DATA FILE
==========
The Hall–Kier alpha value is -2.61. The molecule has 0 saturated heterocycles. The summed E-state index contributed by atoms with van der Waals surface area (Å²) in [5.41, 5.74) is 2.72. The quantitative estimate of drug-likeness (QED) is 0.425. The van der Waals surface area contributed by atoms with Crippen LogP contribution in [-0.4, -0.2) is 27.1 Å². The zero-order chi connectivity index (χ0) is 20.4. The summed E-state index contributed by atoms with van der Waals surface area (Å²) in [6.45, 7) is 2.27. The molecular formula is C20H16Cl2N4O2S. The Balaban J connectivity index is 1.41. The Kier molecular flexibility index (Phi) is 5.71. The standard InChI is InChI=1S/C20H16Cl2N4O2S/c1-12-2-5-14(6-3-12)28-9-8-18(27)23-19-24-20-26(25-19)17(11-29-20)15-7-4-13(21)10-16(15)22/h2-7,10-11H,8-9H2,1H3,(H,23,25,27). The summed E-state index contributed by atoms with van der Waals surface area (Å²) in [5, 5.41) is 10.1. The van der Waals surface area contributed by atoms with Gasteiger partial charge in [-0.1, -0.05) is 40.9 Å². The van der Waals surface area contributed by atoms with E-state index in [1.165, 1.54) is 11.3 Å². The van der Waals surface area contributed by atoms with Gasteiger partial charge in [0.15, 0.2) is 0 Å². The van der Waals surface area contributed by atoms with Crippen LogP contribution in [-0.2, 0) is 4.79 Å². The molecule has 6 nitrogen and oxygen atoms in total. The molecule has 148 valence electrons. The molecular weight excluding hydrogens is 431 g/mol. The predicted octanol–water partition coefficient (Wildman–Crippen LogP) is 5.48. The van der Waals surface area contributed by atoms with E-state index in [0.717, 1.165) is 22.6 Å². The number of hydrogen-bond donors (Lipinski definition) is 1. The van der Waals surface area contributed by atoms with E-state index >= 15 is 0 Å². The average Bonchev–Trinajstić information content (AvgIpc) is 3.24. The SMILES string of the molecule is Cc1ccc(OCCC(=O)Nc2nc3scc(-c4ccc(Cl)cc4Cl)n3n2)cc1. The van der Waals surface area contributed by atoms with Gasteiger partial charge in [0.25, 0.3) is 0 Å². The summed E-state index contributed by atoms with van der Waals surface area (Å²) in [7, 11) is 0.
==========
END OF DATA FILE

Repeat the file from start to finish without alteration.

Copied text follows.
The Hall–Kier alpha value is -2.61. The molecule has 0 saturated heterocycles. The summed E-state index contributed by atoms with van der Waals surface area (Å²) in [5.41, 5.74) is 2.72. The quantitative estimate of drug-likeness (QED) is 0.425. The van der Waals surface area contributed by atoms with Crippen LogP contribution in [-0.4, -0.2) is 27.1 Å². The zero-order chi connectivity index (χ0) is 20.4. The summed E-state index contributed by atoms with van der Waals surface area (Å²) in [6.45, 7) is 2.27. The molecular formula is C20H16Cl2N4O2S. The Balaban J connectivity index is 1.41. The Kier molecular flexibility index (Phi) is 5.71. The standard InChI is InChI=1S/C20H16Cl2N4O2S/c1-12-2-5-14(6-3-12)28-9-8-18(27)23-19-24-20-26(25-19)17(11-29-20)15-7-4-13(21)10-16(15)22/h2-7,10-11H,8-9H2,1H3,(H,23,25,27). The summed E-state index contributed by atoms with van der Waals surface area (Å²) in [5, 5.41) is 10.1. The van der Waals surface area contributed by atoms with Gasteiger partial charge in [-0.1, -0.05) is 40.9 Å². The van der Waals surface area contributed by atoms with E-state index in [1.165, 1.54) is 11.3 Å². The van der Waals surface area contributed by atoms with Gasteiger partial charge in [0.15, 0.2) is 0 Å². The van der Waals surface area contributed by atoms with Crippen LogP contribution in [-0.2, 0) is 4.79 Å². The molecule has 6 nitrogen and oxygen atoms in total. The molecule has 148 valence electrons. The molecular weight excluding hydrogens is 431 g/mol. The predicted octanol–water partition coefficient (Wildman–Crippen LogP) is 5.48. The van der Waals surface area contributed by atoms with E-state index in [0.717, 1.165) is 22.6 Å². The number of hydrogen-bond donors (Lipinski definition) is 1. The van der Waals surface area contributed by atoms with E-state index >= 15 is 0 Å². The average Bonchev–Trinajstić information content (AvgIpc) is 3.24. The SMILES string of the molecule is Cc1ccc(OCCC(=O)Nc2nc3scc(-c4ccc(Cl)cc4Cl)n3n2)cc1. The van der Waals surface area contributed by atoms with Gasteiger partial charge in [0.25, 0.3) is 0 Å². The summed E-state index contributed by atoms with van der Waals surface area (Å²) in [7, 11) is 0.